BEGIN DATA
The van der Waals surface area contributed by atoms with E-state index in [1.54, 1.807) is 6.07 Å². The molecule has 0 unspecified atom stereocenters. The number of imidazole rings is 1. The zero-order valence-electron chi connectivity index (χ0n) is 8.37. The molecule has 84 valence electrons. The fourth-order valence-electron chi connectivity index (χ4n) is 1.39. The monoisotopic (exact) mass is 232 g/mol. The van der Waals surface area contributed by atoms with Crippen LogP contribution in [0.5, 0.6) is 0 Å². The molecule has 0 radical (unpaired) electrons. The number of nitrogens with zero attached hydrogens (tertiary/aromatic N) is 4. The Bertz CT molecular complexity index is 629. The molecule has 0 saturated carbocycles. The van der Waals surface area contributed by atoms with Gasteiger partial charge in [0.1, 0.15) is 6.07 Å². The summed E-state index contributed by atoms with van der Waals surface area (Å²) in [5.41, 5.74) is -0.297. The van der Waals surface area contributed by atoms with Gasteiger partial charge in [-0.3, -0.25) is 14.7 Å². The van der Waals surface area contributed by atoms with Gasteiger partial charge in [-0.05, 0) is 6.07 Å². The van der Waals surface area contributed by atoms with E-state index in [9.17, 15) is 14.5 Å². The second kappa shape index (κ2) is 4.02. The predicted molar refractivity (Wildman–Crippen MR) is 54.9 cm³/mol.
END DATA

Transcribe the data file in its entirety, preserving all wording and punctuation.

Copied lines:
The van der Waals surface area contributed by atoms with E-state index in [1.54, 1.807) is 6.07 Å². The molecule has 0 unspecified atom stereocenters. The number of imidazole rings is 1. The zero-order valence-electron chi connectivity index (χ0n) is 8.37. The molecule has 84 valence electrons. The fourth-order valence-electron chi connectivity index (χ4n) is 1.39. The monoisotopic (exact) mass is 232 g/mol. The van der Waals surface area contributed by atoms with Crippen LogP contribution in [0.5, 0.6) is 0 Å². The molecule has 0 radical (unpaired) electrons. The number of nitrogens with zero attached hydrogens (tertiary/aromatic N) is 4. The Bertz CT molecular complexity index is 629. The molecule has 0 saturated carbocycles. The van der Waals surface area contributed by atoms with Gasteiger partial charge in [0.1, 0.15) is 6.07 Å². The summed E-state index contributed by atoms with van der Waals surface area (Å²) in [5.41, 5.74) is -0.297. The van der Waals surface area contributed by atoms with Gasteiger partial charge in [-0.3, -0.25) is 14.7 Å². The van der Waals surface area contributed by atoms with Gasteiger partial charge in [-0.05, 0) is 6.07 Å². The van der Waals surface area contributed by atoms with E-state index in [9.17, 15) is 14.5 Å². The second kappa shape index (κ2) is 4.02. The predicted molar refractivity (Wildman–Crippen MR) is 54.9 cm³/mol.